Another interesting point is this: the Facebook acquisition signals a “close the loop” event, since a major “source” base-camp now owns a major “sink” re-integration service. But in general, I don’t think the 2 will converge neatly. Both consumers and 3rd party services will hesitate about putting all their eggs in one basket, and one of the most powerful ways to resist data monopolization is to keep source and sink ecosystems somewhat separate. Kinda like after Enron the SEC created mechanisms to ensure corporations, banks and auditors weren’t all in bed together. Another reason is technical: some kinds of stuff just don’t feed back nicely into the structure of something like Facebook. The last reason is social-psychological. Facebook is my “social resume” and LinkedIn is my “work resume.” There is no particularly good reason either should be the home of my “comment posting” persona.
So the re-integration ecosystem will organize itself around patterns of social activity, where the source base-camp providers will specialize in terms of social identity.
The New Order
What are the pluses/minuses of this?
Some consequences that aren’t pluses or minuses for you and me directly, but still interesting. With all the focus on real-time search challenging Google, we seem to forget that the identity wars are creating an even bigger blindspot for Google than real-time: Facebook for instance, cannot be indexed well by Google (by design). So search is an example of an infrastructure service that might get balkanized as the source/sink identity providers leverage their capabilities into search. Tellingly, Facebook just revealed a big search play today, and Friendfeed is also known for having a great search component.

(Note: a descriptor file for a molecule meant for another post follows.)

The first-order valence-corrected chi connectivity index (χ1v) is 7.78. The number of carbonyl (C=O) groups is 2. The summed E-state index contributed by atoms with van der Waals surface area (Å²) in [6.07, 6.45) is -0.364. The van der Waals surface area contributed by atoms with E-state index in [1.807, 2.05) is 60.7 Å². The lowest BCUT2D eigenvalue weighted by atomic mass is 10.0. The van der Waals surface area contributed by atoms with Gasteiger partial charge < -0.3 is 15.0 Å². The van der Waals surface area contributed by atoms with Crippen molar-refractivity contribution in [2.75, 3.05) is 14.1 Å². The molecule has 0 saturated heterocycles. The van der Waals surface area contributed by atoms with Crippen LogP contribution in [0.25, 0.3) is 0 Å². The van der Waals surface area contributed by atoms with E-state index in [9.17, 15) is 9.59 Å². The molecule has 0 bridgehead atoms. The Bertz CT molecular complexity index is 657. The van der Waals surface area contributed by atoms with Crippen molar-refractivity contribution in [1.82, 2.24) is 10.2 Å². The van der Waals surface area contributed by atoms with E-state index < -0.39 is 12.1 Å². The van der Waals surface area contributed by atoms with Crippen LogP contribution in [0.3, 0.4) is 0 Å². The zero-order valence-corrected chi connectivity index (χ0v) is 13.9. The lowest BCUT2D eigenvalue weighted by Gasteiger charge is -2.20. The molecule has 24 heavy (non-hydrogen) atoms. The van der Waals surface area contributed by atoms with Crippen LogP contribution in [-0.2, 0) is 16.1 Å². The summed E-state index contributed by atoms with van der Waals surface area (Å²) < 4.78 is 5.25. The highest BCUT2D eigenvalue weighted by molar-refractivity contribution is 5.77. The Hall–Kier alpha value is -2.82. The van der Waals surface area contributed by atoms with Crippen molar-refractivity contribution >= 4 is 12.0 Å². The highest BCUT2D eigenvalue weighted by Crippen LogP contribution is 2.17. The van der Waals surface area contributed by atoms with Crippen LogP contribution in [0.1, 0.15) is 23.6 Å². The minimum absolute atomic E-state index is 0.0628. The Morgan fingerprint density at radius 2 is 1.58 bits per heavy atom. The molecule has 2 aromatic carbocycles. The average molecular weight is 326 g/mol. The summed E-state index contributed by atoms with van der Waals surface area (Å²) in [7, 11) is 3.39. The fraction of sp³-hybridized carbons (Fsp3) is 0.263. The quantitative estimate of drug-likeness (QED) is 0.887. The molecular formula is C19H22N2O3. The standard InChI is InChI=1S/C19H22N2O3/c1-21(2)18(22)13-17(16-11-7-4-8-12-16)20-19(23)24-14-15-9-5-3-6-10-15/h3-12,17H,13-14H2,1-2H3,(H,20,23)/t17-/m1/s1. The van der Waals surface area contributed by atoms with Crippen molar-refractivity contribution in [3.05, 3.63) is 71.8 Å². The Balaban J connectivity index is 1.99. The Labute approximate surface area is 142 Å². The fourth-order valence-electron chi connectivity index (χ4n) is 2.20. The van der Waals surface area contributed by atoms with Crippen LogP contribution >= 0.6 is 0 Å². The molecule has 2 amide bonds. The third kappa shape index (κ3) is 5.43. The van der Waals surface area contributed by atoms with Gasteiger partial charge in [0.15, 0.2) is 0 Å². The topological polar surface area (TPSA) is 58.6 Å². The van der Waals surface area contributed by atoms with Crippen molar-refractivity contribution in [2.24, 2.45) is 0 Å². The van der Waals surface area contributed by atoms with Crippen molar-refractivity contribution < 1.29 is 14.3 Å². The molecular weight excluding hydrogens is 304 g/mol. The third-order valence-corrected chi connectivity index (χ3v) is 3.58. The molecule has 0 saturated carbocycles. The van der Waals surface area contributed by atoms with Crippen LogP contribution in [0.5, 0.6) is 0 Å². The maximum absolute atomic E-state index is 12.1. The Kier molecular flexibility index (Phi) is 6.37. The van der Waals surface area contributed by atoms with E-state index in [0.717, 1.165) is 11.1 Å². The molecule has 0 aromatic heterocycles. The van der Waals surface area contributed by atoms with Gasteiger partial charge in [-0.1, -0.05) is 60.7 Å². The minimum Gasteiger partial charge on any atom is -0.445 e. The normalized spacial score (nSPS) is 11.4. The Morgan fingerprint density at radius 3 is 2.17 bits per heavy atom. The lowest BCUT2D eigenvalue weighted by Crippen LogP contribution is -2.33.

What about Financial Identity?
The big thing that’s missing in this picture is integration between unified social identities and unified financial identities. On the latter front, services like PayPal and Google Checkout and Amazon Payments are slowly creating a parallel payments ecosystem. The cutting edge is services like Mint.com which attempt to do to your financial life what Friendfeed does to your social life.
But these 2 universes don’t talk to each other. And perhaps they shouldn’t.
And Enterprise/Work Identity?
This is where there may be unpleasant news in store for Enterprise 2.0 vendors. As job-hopping and free-agent lifestyle trends increase, individuals will be increasingly reluctant to maintain a whole separate inside-the-firewall identity. I (and I imagine you) would rather fill out a special “private/corporate” section of my LinkedIn profile, were I to join a new company, than go sign-up for and populate a whole new internal system. In fact, the ability to centralize my work life around me, rather than my employer, could well become a major factor in decisions made by prospective employees between competing job offers.
The math is unforgiving. If a new employee expects to stay in a job for only 2 years, and the company, in the worst case, has a god-awful paper forms/triplicate signoff based system to get yourself into major databases for various purposes, and you estimate it might take 3 months of annoying paperwork at the beginning and end, that’s 6 months, or 25% of your work-time, spent with annoying bureaucratic process headaches bogging you down. I might choose a job with maybe a 20% pay cut rather than accept that I’ll spend that much time in hell.
The Holy Grail: Healthcare Identity
You may have noticed, but we’ve worked our way down the Maslow pyramid. Google Health is the thin end of the wedge. If the current attempt at healthcare reform actually creates portable health insurance, the trifecta will be complete.
Once you’ve got all 3 into one broader architecture that is individual-centric, great powers and terrors could be unleashed. By controlling finely-graduated access to my 3-ring identity circus (outermost: social, second: financial, innermost: health), I could potentially eliminate 90% of the huge burden of paperwork “living” today entails. I expect that translates to about 15-20% in core, intrinsic productivity gains (not “economic” productivity as in GDP divided by population).